As near as I can tell this is the 7th day of the twelve days of Christmas. To me New Year’s has always been an intrusion into the holiday rather than a part of it but that’s just me. Staying up until midnight to watch a tick on the clock change has never had much appeal. But the twelve days of Christmas is different and thinking about the song of the same name is fascinating as well. I never thought of it before but I heard an English Broadcast recording of a song in which what it really means to get a partridge in a pear every day for 12 days really is like. At the end there are 364 presents. There are 40 maids milking and one assumes that means there are 40 cows too. It is a fun exercise. Some have given it a more ominous and serious tone. A catholic priest who believes it is a teaching song so that Catholics could remember the faith even when they were being persecuted by the church of England wrote this……………..
“The Twelve Days of Christmas” was written to educate the faithful in the doctrines of the faith and yet not be obvious to the persecutors. The numbers are simply a mnemonic to help Catholics remember some basic facts. Recall the words of the song. “On the twelfth day of Christmas, my true love gave to me: twelve lords a leaping, eleven pipers piping, ten ladies dancing, nine drummers drumming, eight maids a milking, seven swans a swimming, six geese a laying, five golden rings, four calling birds, three French hens, two turtle doves, and a partridge in a pear tree.”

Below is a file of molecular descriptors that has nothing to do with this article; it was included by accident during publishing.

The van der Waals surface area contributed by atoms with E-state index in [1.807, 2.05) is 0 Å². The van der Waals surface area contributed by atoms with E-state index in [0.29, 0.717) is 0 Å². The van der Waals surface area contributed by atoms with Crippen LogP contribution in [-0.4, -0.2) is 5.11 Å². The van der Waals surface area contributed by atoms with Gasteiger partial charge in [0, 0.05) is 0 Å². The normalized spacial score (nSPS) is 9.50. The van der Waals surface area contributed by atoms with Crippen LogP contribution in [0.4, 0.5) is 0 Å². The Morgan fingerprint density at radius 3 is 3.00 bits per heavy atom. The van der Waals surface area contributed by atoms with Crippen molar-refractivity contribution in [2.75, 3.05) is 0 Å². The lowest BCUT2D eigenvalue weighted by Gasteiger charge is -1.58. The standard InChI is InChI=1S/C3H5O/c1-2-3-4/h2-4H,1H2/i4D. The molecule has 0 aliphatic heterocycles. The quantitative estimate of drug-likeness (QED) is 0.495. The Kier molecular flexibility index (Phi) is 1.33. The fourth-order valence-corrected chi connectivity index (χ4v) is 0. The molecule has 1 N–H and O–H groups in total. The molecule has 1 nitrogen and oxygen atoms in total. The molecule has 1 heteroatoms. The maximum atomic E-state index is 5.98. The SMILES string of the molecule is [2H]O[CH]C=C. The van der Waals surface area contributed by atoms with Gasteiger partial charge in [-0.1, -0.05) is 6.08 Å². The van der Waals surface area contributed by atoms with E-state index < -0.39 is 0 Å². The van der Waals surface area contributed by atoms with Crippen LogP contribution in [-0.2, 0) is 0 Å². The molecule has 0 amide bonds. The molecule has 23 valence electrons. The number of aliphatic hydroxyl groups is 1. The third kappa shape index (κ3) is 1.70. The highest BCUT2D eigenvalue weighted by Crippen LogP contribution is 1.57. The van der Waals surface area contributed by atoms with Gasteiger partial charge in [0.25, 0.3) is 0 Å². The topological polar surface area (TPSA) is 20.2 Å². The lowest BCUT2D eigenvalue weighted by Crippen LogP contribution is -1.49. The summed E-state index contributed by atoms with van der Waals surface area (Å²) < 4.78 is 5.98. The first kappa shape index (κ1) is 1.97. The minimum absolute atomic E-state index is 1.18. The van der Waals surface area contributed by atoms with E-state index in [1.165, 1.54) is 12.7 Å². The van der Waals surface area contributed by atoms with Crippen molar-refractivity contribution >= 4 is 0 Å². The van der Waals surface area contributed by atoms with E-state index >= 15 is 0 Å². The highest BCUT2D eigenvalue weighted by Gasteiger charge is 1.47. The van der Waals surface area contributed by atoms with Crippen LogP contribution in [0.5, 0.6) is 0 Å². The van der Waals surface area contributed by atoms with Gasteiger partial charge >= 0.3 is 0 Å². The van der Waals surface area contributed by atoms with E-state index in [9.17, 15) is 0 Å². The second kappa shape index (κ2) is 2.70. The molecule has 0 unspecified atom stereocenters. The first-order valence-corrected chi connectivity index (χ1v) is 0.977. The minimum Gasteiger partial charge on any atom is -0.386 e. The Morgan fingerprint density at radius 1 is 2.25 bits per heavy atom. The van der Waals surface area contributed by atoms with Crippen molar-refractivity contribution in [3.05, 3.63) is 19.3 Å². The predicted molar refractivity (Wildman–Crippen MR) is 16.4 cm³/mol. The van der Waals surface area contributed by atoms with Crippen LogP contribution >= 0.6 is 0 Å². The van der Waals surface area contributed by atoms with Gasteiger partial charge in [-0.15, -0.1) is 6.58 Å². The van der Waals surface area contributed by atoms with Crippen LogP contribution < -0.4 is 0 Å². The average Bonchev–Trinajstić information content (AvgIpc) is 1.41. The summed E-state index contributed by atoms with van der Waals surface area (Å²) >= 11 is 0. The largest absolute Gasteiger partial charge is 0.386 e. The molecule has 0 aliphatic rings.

“The Twelve Days of Christmas” celebrates the official Christmas season which starts liturgically on Christmas Day and ends twelve days later on the Feast of the Epiphany. “My true love” refers to God, “me” is the individual Catholic. The “twelve lords a leaping” are the twelve basic beliefs of the Catholic Church as outlined in the Apostles Creed. The “eleven pipers piping” are the eleven Apostles who remained faithful after the treachery of Judas. The “ten ladies dancing” are the Ten Commandments. The “nine drummers drumming” are the nine choirs of angels which in those days of class distinction were thought important. The “eight maids a milking” are the Eight Beatitudes. The “seven swans a swimming” are the Seven Sacraments. The “six geese a laying” are the Six Commandments of the Church or the six days of creation. The “five golden rings” are the first five books of the Old Testament called the Torah which are generally considered the most sacred and important of all the Old Testament. The “four calling birds” are the Four Gospels. The “three French hens” are the Three Persons in God or the three gifts of the Wise Men. The “two turtle doves” represent the two natures in Jesus: human and divine or the two Testaments, Old and New. The “partridge” is the piece de resistance, Jesus himself, and the “pear tree” is the Cross.”
The idea has fallen out of favor for a very simple reason. There is nothing in the song that an Anglican wouldn’t agree with and so the need to somehow keep these tenants of the faith hidden is nonsense; but who wants to be a scrooge on Christmas